I had an interesting phone call recently from the promoter of a show to which I have applied. This is a show in which all crafts must be handcrafted by the artisan who is personally present at the show representing their own work. We discussed the concepts of "handmade" or "handcrafted" versus manufactured items purchased for resale. This blog entry is an expression of my opinion on the matter.
Carl Sagan said that if you truly wish to make an apple pie from scratch, you must first invent the universe. I am not remotely interested in trying to take over God’s job - first of all, there are several very good reasons I'm not God, and besides that He's already doing a great job - so I use what is available to me in the making of my particular “apple pies,” my lovingly handcrafted jewelry pieces.
I do purchase components, such as beads, crystals, drilled stones, etc., and findings such as ear wires, posts, clasps, chain, wire, and so on, as well as the wire, sheet metal, or the metal clay material which I make into the beautiful fine silver drops and pendants. All these things are components, parts or materials that I purchase to assemble into jewelry and with very few exceptions (chains and certain special clasps, for example) I do make everything I present for sale. I’m fairly certain I’m not alone in this business of using purchased parts and components for making jewelry– I have observed that most of the jewelry makers admitted to the arts and craft shows I’ve ever been to also use purchased components in the construction of their jewelry pieces.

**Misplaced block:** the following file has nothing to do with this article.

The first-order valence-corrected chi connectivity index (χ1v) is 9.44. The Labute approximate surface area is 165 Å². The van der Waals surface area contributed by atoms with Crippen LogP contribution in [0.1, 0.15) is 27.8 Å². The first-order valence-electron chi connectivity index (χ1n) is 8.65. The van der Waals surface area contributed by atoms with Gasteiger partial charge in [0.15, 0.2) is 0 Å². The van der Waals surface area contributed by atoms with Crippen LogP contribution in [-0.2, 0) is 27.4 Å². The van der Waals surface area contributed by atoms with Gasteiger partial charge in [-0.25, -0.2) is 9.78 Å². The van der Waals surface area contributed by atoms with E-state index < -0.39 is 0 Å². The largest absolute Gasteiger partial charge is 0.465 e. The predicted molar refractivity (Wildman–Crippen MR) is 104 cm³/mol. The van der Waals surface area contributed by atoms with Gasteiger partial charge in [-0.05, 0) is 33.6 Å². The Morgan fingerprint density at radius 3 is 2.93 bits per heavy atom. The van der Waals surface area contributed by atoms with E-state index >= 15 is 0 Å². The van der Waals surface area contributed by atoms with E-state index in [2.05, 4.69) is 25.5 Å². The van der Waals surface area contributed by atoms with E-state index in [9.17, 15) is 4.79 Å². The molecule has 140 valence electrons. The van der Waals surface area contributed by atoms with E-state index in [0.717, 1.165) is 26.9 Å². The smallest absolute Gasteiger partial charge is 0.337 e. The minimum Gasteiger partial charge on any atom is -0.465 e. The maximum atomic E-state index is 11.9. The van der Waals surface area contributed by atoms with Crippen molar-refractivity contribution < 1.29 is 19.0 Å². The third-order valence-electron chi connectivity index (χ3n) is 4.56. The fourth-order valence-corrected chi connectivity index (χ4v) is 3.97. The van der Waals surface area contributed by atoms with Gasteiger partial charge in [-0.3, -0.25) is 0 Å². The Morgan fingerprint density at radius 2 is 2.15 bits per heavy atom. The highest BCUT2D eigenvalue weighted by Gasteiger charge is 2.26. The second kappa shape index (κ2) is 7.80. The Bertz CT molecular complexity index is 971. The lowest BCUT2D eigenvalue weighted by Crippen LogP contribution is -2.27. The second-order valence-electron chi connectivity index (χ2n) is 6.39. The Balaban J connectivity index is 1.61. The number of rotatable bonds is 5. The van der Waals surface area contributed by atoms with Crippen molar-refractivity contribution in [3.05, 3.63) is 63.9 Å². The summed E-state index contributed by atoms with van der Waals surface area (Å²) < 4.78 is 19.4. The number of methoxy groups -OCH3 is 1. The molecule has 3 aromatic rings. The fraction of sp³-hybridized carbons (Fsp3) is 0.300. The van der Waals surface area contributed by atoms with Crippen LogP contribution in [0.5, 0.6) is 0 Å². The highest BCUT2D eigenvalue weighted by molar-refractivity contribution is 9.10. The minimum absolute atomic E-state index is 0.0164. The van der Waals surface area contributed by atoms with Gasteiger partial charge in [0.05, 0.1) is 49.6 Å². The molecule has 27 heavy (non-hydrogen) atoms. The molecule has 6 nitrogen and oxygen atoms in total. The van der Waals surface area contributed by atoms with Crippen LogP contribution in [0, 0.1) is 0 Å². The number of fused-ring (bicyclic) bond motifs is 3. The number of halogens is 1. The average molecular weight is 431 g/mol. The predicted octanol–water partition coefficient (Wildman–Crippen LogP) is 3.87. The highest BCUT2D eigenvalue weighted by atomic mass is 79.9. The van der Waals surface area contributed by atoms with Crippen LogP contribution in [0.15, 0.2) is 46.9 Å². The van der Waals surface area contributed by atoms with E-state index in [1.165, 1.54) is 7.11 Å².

Among my crafter/artisan friends, we refer to manufactured items purchased for resale as “Buy/Sell” or “BS” (a handy double entendre), for short.
Here's the thing - any fool can order a load of stuff, whether it's made in China or wherever else, and slap a price tag on it. True crafters and artisans, including myself, hate “BS” because it causes the buying public to think less of what we do, and to expect less – less quality, less price, and less credibility since a “reseller” can crank out merchandise that is often unimaginative and/or poorly made, at undercut prices. This undermines the efforts of the crafter or artisan. I'll tell you what - it feels like just one more way that the little mom-and-pop shops are being gobbled up by the big box stores.
I have known people who kept shop where they hired people to assemble their designs. I consider that manufacturing and that’s fine for its purposes, but I do still make all my own pieces, which is why so many of my pieces are ones-of-a-kind. I may make multiples of certain things, and I take custom requests all the time, but my own hand is in every piece. I make each one. Me. I make them. When I'm working on a thing, whether necklace, bracelet, earrings, pendants - whatever it is - I think about the joy it gives me to make this, to handle these materials, and may the ultimate wearer or recipient of this piece enjoy it and be blessed by it. Lovingly Handcrafted, every blessed piece. It's a labor of love and a matter of pride.
Even though I am working hard to upgrade and upscale my look and my market, I still make all my own pieces. I will certainly make an announcement if that should ever change.
Thank you for your time.